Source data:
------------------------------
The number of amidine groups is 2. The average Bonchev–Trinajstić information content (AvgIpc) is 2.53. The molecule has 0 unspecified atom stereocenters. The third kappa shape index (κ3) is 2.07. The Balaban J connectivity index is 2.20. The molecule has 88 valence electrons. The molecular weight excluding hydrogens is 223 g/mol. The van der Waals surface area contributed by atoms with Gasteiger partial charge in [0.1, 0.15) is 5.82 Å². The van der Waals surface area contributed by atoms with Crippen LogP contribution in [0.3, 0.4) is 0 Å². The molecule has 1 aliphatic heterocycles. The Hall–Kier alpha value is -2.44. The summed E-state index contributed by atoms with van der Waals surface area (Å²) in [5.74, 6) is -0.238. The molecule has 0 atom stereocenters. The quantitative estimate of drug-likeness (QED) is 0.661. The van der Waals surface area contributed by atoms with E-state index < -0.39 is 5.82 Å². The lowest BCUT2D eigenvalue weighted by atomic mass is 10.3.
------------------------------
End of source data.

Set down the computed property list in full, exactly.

The number of amidine groups is 2. The average Bonchev–Trinajstić information content (AvgIpc) is 2.53. The molecule has 0 unspecified atom stereocenters. The third kappa shape index (κ3) is 2.07. The Balaban J connectivity index is 2.20. The molecule has 88 valence electrons. The molecular weight excluding hydrogens is 223 g/mol. The van der Waals surface area contributed by atoms with Gasteiger partial charge in [0.1, 0.15) is 5.82 Å². The van der Waals surface area contributed by atoms with Crippen LogP contribution in [0.3, 0.4) is 0 Å². The molecule has 1 aliphatic heterocycles. The Hall–Kier alpha value is -2.44. The summed E-state index contributed by atoms with van der Waals surface area (Å²) in [5.74, 6) is -0.238. The molecule has 0 atom stereocenters. The quantitative estimate of drug-likeness (QED) is 0.661. The van der Waals surface area contributed by atoms with E-state index < -0.39 is 5.82 Å². The lowest BCUT2D eigenvalue weighted by atomic mass is 10.3.